This work, written well within the tradition of contemporary British analysis, attempts to cope with the question of why most philosophical problems, as well as many problems concerning the foundations of the sciences, have not yet been laid to rest. The author holds that most of these problems could be disposed of simply by stating the problem in such a way as would clearly indicate the means or lack of means by which the statement could be tested. --W. S. L.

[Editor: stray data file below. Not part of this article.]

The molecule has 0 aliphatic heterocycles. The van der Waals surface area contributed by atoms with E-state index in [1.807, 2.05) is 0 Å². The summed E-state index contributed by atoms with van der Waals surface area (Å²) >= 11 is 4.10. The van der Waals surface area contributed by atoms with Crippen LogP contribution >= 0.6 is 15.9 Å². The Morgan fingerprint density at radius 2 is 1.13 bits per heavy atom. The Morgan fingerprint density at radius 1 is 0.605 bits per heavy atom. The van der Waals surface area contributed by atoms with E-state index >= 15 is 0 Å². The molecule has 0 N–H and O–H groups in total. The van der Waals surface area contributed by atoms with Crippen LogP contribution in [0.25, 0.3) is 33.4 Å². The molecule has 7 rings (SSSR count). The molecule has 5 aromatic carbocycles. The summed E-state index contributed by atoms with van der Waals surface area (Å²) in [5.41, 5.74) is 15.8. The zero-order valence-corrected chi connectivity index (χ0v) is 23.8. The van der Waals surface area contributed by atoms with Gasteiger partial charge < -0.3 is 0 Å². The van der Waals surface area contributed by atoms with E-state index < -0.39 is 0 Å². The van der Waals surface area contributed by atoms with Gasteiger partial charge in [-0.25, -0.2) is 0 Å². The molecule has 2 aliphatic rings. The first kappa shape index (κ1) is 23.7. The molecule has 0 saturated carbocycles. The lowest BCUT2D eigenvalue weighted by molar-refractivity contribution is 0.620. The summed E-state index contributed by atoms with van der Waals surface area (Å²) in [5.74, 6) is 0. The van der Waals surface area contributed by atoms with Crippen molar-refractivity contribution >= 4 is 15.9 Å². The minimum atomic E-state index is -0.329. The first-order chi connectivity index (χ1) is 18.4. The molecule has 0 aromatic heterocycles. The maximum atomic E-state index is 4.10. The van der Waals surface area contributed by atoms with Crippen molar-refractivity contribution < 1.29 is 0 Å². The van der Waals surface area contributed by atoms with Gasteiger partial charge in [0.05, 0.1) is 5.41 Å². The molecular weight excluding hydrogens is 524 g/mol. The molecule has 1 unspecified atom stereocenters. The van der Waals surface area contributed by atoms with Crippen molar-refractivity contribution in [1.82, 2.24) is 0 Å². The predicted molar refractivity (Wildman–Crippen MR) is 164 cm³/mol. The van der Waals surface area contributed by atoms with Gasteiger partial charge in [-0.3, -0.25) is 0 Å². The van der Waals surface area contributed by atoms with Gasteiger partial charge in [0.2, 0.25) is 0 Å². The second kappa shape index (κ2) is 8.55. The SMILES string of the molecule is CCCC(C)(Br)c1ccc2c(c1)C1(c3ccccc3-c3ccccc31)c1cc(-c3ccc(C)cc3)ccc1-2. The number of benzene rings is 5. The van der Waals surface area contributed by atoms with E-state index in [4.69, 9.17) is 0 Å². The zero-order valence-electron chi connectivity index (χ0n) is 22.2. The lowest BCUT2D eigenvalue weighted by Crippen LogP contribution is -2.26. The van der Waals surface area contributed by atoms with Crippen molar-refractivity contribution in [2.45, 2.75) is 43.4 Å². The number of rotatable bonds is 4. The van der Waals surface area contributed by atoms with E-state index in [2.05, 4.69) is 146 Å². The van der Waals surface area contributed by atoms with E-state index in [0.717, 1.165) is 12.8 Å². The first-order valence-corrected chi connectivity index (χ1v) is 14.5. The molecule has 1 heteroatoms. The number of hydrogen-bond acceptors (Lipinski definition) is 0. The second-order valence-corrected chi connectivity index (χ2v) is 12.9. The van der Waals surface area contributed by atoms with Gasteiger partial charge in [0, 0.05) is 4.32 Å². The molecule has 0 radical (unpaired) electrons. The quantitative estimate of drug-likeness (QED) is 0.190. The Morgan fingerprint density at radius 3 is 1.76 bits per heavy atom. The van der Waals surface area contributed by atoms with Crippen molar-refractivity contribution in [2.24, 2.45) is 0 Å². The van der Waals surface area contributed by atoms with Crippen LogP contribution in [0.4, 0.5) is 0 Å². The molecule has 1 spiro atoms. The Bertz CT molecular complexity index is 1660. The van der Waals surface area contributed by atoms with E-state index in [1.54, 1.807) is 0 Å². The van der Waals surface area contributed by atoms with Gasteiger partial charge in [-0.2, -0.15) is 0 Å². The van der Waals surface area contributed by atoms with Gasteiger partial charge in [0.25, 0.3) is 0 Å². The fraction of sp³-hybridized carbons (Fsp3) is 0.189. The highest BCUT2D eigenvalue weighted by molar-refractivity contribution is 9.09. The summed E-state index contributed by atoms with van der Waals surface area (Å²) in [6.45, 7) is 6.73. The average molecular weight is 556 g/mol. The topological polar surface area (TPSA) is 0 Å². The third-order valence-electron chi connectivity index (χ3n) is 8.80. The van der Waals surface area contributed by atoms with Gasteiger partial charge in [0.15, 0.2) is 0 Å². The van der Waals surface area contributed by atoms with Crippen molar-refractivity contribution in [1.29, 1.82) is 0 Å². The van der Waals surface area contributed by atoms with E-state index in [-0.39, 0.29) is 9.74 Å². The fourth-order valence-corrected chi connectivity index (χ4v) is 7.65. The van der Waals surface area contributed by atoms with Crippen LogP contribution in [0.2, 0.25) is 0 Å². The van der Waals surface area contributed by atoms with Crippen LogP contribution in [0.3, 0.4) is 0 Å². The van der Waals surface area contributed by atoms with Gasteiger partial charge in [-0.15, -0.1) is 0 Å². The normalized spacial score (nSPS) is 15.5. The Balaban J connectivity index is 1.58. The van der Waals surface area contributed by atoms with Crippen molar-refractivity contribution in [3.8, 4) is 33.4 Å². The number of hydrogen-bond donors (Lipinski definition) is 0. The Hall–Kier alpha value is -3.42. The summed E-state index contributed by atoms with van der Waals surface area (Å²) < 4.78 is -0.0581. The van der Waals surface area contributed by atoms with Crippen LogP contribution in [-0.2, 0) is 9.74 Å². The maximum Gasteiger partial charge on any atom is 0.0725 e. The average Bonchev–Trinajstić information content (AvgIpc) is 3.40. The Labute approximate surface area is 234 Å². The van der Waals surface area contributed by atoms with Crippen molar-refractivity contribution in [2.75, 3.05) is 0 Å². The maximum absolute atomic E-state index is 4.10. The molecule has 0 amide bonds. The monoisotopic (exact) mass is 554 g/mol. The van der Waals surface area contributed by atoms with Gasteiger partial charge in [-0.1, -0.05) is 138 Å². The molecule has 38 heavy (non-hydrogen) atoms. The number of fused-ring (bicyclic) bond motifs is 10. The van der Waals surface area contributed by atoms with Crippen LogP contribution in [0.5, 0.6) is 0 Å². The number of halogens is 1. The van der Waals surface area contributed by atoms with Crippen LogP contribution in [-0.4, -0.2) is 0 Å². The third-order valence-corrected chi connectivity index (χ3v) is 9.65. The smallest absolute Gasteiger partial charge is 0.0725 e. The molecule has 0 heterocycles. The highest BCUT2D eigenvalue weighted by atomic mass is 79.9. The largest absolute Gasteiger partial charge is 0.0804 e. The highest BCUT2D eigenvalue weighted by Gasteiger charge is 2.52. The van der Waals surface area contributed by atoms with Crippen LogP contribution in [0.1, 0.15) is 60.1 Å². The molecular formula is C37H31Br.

This volume is intended for use in an undergraduate philosophy course employing the problems' approach. Chapter I provides a clear presentation of Cartesian rationalism. Following the exposition of Descartes' position, there is a section on the standard criticisms levelled by B. Russell. Aune defends the rationalist position with an outline of the traditional arguments for the validity of intuitive knowledge. Chapter I terminates with a list of "Study Questions" and an annotated bibliography suggesting further readings. Chapter II considers classical English (...) empiricism, taking the thought of Hume as paradigmatic. There is a discussion of a priori and a posteriori knowledge as well as a section on the problems of induction and solipsism. Chapter III outlines the attempts of contemporary empiricists to eschew Hume's skepticism by envisioning the world as a construct of our sensory experiences. To avoid the solipsism still implicit in the latter position, a re-evaluation of Hume's theory of perception is offered. Wittgenstein and Strawson are briefly treated in this section. Chapter IV explains the pragmatist's attempt to reduce to the same untenable position the rationalist and empiricist views of the a priori. Chapter V concentrates on the pragmatic theory of justification and includes a treatment of N. Goodman's "new riddle of induction." Aune's book is a readable account of conflicting theories of knowledge and undergraduates should find it of value.--W. J. L. (shrink)